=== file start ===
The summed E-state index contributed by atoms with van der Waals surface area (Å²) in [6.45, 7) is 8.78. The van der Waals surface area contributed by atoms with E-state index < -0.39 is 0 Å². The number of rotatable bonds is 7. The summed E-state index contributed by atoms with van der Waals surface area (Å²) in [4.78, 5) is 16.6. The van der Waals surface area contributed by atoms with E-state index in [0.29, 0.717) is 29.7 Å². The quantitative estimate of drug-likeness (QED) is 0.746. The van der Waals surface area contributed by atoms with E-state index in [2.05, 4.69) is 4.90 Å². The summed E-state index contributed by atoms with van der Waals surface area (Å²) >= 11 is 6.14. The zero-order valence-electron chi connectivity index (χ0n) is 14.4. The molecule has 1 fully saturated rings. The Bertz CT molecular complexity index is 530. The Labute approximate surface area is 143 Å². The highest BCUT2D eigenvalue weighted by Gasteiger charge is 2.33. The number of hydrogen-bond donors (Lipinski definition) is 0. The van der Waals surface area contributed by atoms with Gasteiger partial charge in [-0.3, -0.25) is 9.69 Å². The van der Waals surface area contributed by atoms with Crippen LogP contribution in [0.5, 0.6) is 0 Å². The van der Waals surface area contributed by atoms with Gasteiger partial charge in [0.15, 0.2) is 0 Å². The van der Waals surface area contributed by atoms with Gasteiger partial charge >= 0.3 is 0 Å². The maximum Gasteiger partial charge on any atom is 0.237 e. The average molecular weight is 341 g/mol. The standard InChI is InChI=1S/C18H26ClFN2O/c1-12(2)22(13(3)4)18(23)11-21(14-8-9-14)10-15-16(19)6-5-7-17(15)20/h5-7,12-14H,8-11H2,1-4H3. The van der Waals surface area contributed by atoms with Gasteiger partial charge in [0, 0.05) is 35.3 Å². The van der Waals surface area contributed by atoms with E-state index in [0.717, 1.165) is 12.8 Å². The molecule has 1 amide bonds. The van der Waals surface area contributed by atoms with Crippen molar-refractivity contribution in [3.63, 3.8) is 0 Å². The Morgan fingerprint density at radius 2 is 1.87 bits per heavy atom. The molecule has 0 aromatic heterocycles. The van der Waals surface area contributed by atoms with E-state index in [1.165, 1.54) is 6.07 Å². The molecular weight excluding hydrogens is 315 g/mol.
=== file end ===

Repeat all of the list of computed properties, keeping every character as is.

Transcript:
The summed E-state index contributed by atoms with van der Waals surface area (Å²) in [6.45, 7) is 8.78. The van der Waals surface area contributed by atoms with E-state index < -0.39 is 0 Å². The number of rotatable bonds is 7. The summed E-state index contributed by atoms with van der Waals surface area (Å²) in [4.78, 5) is 16.6. The van der Waals surface area contributed by atoms with E-state index in [0.29, 0.717) is 29.7 Å². The quantitative estimate of drug-likeness (QED) is 0.746. The van der Waals surface area contributed by atoms with E-state index in [2.05, 4.69) is 4.90 Å². The summed E-state index contributed by atoms with van der Waals surface area (Å²) >= 11 is 6.14. The zero-order valence-electron chi connectivity index (χ0n) is 14.4. The molecule has 1 fully saturated rings. The Bertz CT molecular complexity index is 530. The Labute approximate surface area is 143 Å². The highest BCUT2D eigenvalue weighted by Gasteiger charge is 2.33. The number of hydrogen-bond donors (Lipinski definition) is 0. The van der Waals surface area contributed by atoms with Gasteiger partial charge in [-0.3, -0.25) is 9.69 Å². The van der Waals surface area contributed by atoms with Crippen LogP contribution in [0.5, 0.6) is 0 Å². The van der Waals surface area contributed by atoms with Gasteiger partial charge in [0.15, 0.2) is 0 Å². The van der Waals surface area contributed by atoms with Gasteiger partial charge >= 0.3 is 0 Å². The maximum Gasteiger partial charge on any atom is 0.237 e. The average molecular weight is 341 g/mol. The standard InChI is InChI=1S/C18H26ClFN2O/c1-12(2)22(13(3)4)18(23)11-21(14-8-9-14)10-15-16(19)6-5-7-17(15)20/h5-7,12-14H,8-11H2,1-4H3. The van der Waals surface area contributed by atoms with Gasteiger partial charge in [0, 0.05) is 35.3 Å². The van der Waals surface area contributed by atoms with E-state index in [0.717, 1.165) is 12.8 Å². The molecule has 1 amide bonds. The van der Waals surface area contributed by atoms with Crippen molar-refractivity contribution in [3.63, 3.8) is 0 Å². The Morgan fingerprint density at radius 2 is 1.87 bits per heavy atom. The molecule has 0 aromatic heterocycles. The van der Waals surface area contributed by atoms with E-state index in [1.165, 1.54) is 6.07 Å². The molecular weight excluding hydrogens is 315 g/mol.